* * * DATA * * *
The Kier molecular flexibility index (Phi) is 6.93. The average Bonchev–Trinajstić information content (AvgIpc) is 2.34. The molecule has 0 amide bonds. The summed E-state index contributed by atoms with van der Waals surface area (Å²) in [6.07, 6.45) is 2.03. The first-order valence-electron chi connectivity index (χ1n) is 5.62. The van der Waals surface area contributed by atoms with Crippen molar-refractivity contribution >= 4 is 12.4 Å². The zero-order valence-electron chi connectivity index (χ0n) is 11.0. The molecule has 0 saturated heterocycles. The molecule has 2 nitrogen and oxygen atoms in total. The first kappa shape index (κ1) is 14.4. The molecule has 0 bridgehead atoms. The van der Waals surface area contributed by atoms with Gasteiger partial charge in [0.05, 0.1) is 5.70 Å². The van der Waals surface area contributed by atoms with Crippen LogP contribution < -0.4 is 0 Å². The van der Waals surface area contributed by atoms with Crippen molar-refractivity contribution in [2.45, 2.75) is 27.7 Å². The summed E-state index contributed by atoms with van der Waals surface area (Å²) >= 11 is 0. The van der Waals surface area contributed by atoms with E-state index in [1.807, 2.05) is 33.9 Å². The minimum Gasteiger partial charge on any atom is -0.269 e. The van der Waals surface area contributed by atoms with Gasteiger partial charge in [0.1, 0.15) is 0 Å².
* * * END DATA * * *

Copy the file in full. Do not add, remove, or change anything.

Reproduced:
The Kier molecular flexibility index (Phi) is 6.93. The average Bonchev–Trinajstić information content (AvgIpc) is 2.34. The molecule has 0 amide bonds. The summed E-state index contributed by atoms with van der Waals surface area (Å²) in [6.07, 6.45) is 2.03. The first-order valence-electron chi connectivity index (χ1n) is 5.62. The van der Waals surface area contributed by atoms with Crippen molar-refractivity contribution >= 4 is 12.4 Å². The zero-order valence-electron chi connectivity index (χ0n) is 11.0. The molecule has 0 saturated heterocycles. The molecule has 2 nitrogen and oxygen atoms in total. The first kappa shape index (κ1) is 14.4. The molecule has 0 bridgehead atoms. The van der Waals surface area contributed by atoms with Gasteiger partial charge in [0.05, 0.1) is 5.70 Å². The van der Waals surface area contributed by atoms with Crippen LogP contribution < -0.4 is 0 Å². The van der Waals surface area contributed by atoms with Crippen molar-refractivity contribution in [2.45, 2.75) is 27.7 Å². The summed E-state index contributed by atoms with van der Waals surface area (Å²) >= 11 is 0. The van der Waals surface area contributed by atoms with E-state index in [1.807, 2.05) is 33.9 Å². The minimum Gasteiger partial charge on any atom is -0.269 e. The van der Waals surface area contributed by atoms with Gasteiger partial charge in [0.1, 0.15) is 0 Å².